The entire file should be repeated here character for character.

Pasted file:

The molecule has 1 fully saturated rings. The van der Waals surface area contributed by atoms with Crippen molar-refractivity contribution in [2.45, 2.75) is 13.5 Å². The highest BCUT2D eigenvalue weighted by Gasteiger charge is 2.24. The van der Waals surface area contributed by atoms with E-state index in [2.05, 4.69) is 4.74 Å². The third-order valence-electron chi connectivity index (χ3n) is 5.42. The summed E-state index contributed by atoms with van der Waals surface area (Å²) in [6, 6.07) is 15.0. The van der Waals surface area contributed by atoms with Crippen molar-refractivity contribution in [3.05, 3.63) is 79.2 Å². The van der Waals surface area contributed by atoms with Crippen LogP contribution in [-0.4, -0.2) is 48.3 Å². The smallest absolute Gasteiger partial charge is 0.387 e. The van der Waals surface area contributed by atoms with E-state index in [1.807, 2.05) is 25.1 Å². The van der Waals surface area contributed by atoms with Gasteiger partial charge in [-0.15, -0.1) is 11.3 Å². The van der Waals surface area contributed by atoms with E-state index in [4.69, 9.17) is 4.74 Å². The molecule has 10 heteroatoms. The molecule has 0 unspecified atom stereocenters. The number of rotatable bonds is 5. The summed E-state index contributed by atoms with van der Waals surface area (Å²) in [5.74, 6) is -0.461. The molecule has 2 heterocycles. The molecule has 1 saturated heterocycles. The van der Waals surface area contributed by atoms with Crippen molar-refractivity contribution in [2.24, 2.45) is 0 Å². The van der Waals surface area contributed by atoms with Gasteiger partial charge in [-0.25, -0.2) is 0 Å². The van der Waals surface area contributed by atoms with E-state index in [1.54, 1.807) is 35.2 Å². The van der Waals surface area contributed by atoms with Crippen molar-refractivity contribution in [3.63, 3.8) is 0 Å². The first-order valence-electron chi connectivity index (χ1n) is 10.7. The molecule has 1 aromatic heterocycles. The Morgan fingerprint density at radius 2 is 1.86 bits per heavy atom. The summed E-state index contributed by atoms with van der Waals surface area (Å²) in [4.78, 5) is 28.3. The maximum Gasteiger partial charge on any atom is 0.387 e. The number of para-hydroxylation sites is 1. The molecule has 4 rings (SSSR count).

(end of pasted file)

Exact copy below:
The molecule has 1 fully saturated rings. The van der Waals surface area contributed by atoms with Crippen molar-refractivity contribution in [2.45, 2.75) is 13.5 Å². The highest BCUT2D eigenvalue weighted by Gasteiger charge is 2.24. The van der Waals surface area contributed by atoms with E-state index in [2.05, 4.69) is 4.74 Å². The third-order valence-electron chi connectivity index (χ3n) is 5.42. The summed E-state index contributed by atoms with van der Waals surface area (Å²) in [6, 6.07) is 15.0. The van der Waals surface area contributed by atoms with Crippen molar-refractivity contribution in [3.05, 3.63) is 79.2 Å². The van der Waals surface area contributed by atoms with Crippen LogP contribution in [-0.4, -0.2) is 48.3 Å². The smallest absolute Gasteiger partial charge is 0.387 e. The van der Waals surface area contributed by atoms with E-state index in [1.807, 2.05) is 25.1 Å². The van der Waals surface area contributed by atoms with Gasteiger partial charge in [-0.15, -0.1) is 11.3 Å². The van der Waals surface area contributed by atoms with E-state index in [4.69, 9.17) is 4.74 Å². The molecule has 10 heteroatoms. The molecule has 0 unspecified atom stereocenters. The number of rotatable bonds is 5. The summed E-state index contributed by atoms with van der Waals surface area (Å²) in [5.74, 6) is -0.461. The molecule has 2 heterocycles. The molecule has 1 saturated heterocycles. The van der Waals surface area contributed by atoms with Crippen molar-refractivity contribution in [2.24, 2.45) is 0 Å². The van der Waals surface area contributed by atoms with Gasteiger partial charge in [-0.25, -0.2) is 0 Å². The van der Waals surface area contributed by atoms with E-state index in [1.54, 1.807) is 35.2 Å². The van der Waals surface area contributed by atoms with Crippen molar-refractivity contribution in [3.63, 3.8) is 0 Å². The first-order valence-electron chi connectivity index (χ1n) is 10.7. The molecule has 1 aromatic heterocycles. The Morgan fingerprint density at radius 2 is 1.86 bits per heavy atom. The summed E-state index contributed by atoms with van der Waals surface area (Å²) in [4.78, 5) is 28.3. The maximum Gasteiger partial charge on any atom is 0.387 e. The number of para-hydroxylation sites is 1. The molecule has 4 rings (SSSR count).